Where on earth have I been travelling to in July?!!

I’ve been busy. I’ve covered as much ground in terms of miles in this one month as I travelled in the previous 3 months all mashed together! Almost 3000 kilometres! The distances I’ve had to cross have been vast! That’s because I’ve finally made it Central Asia, and after crossing an ocean (if the Caspian Sea counts as an ocean!!!), I had nothing but the hot, scorching desert to traverse! And it’s been the peak of Summer.

Aral Sea

I’ve been travelling along the Silk Road in Uzbekistan and temperatures were, on average, around 45 Degrees Celsius each day. IT WAS HOT.

I took a long, long 24 hour train ride from Aktau in Kazakhstan, into the deserts of Uzbekistan, or more specifically, into the deserts of the Autonomous Province of Karakalpakstan. The Stan within a Stan as it’s known. Here I saw where the shores of the Aral Sea used to extend to. Where fishermen used to launch their boats, and fling their nets. Where fish used to provide the region with food, jobs, a thriving economy…. It’s rather more bleak these days though.

Aral Sea Uzbekistan Travel

The people were resolutely wonderful however, and I even saw, in the city of Nukus, an incredible Art Museum- The Savitsky Collection– where in the oppressive Soviet days, a renegade artist collected and stored works that would otherwise have been banned and destroyed.

I then travelled across the length of Uzbekistan, calling in at all the Silk Road cities along the route to Tashkent, the nation’s capital.

I stopped at Khiva, the seat of one of Central Asia’s last independent nations until the Russians stormed in during the days of the Great Game. The old city here is beautifully preserved and restored.

Khiva Uzbekistan Travel

Then I explored Bukhara, where megalomaniacs ruled from the citadel fortress, The Ark, but even this couldn’t keep back the advance of the Russian Empire!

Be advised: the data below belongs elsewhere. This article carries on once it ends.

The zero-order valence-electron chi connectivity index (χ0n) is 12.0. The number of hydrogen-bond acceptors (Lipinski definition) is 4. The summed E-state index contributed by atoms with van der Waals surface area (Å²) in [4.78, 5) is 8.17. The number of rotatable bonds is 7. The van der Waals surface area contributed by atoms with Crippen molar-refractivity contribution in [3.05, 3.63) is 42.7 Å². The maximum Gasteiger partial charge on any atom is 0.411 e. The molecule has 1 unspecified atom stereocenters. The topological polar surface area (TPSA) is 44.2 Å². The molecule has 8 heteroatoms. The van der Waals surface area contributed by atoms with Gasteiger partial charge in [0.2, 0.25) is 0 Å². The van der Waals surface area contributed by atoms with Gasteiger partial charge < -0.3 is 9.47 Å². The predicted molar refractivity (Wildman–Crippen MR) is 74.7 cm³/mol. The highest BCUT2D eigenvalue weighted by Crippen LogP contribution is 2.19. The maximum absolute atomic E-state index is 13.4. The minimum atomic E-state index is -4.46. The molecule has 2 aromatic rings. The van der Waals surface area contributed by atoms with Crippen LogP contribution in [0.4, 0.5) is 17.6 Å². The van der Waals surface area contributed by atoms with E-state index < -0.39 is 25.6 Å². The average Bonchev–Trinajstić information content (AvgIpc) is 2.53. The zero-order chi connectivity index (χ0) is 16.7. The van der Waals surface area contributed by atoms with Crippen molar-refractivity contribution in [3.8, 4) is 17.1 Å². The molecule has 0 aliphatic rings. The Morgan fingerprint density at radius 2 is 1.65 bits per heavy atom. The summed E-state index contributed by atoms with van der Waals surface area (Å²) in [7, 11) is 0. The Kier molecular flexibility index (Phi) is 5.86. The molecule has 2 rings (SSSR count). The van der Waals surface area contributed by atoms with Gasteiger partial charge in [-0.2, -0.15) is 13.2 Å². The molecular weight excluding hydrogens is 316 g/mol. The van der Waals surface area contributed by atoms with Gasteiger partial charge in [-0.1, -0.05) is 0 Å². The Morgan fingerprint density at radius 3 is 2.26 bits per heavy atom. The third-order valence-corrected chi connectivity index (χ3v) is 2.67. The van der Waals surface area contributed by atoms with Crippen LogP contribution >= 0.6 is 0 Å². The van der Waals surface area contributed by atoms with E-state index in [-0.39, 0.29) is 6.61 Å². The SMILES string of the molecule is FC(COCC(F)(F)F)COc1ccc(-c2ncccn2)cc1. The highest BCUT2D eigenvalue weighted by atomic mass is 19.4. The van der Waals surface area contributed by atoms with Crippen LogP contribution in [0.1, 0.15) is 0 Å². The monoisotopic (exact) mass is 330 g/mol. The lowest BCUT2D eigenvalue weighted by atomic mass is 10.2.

Bukhara Uzbekistan Travel

My final Silk Road stop was the ancient, legendary city of Samarkand. The city that was called home by the bloodthirsty empire builder, and Uzbek national hero, Tamerlane! He constructed outlandish monuments, mosques and medrasas which still stand today.

Samarkand Uzbekistan Travel

Then it was onto Tashkent, where Soviet architecture mixes with old Islamic designs and new infrastructure. The food was great- try the Plov if you are ever around here- and the ever enduring police presence in the city has led to one of the safest cities I’ve ever visited. That’s police states for you.


Dark Stuff On The Blog That’s Been Flaming Hot!

July’s most viewed article is from Montenegro! You can read it HERE! It’s a selection of the best of the many photographs I took during my trip last year. If you have’t already, then now is the time to travel to this small, but insanely magnificent Balkan nation. I guarantee you that it in a few years it will be a huge destination!

From Northern Cyprus, my article on Famagusta, a war torn holiday resort, caused a few political debates on social media, as people argued the cause of the war which led to the divide of Cyprus. You can read it HERE!

What’s On The Way?!

Coming up in August, there’s loads of exciting articles to be published on the blog!

There’s a lot of abandoned, Soviet architecture from the breakaway territory of Abkhazia to be showcased, stories from a space monkey concentration camp- no joke!- and incredible pictures from the mountains of Georgia!

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Where To Next?!

Right now I’ve had to take a short trip back home, to the United Kingdom! But don’t worry, I’ll be heading back to Central Asia soon enough! This last leg of the journey will take me across west China, and into Tibet, where the journey I set out many months ago to complete will come to a riotous close.

But the travel won’t stop there.

It will just be the beginning of a new chapter.

Richard Collett, July 2016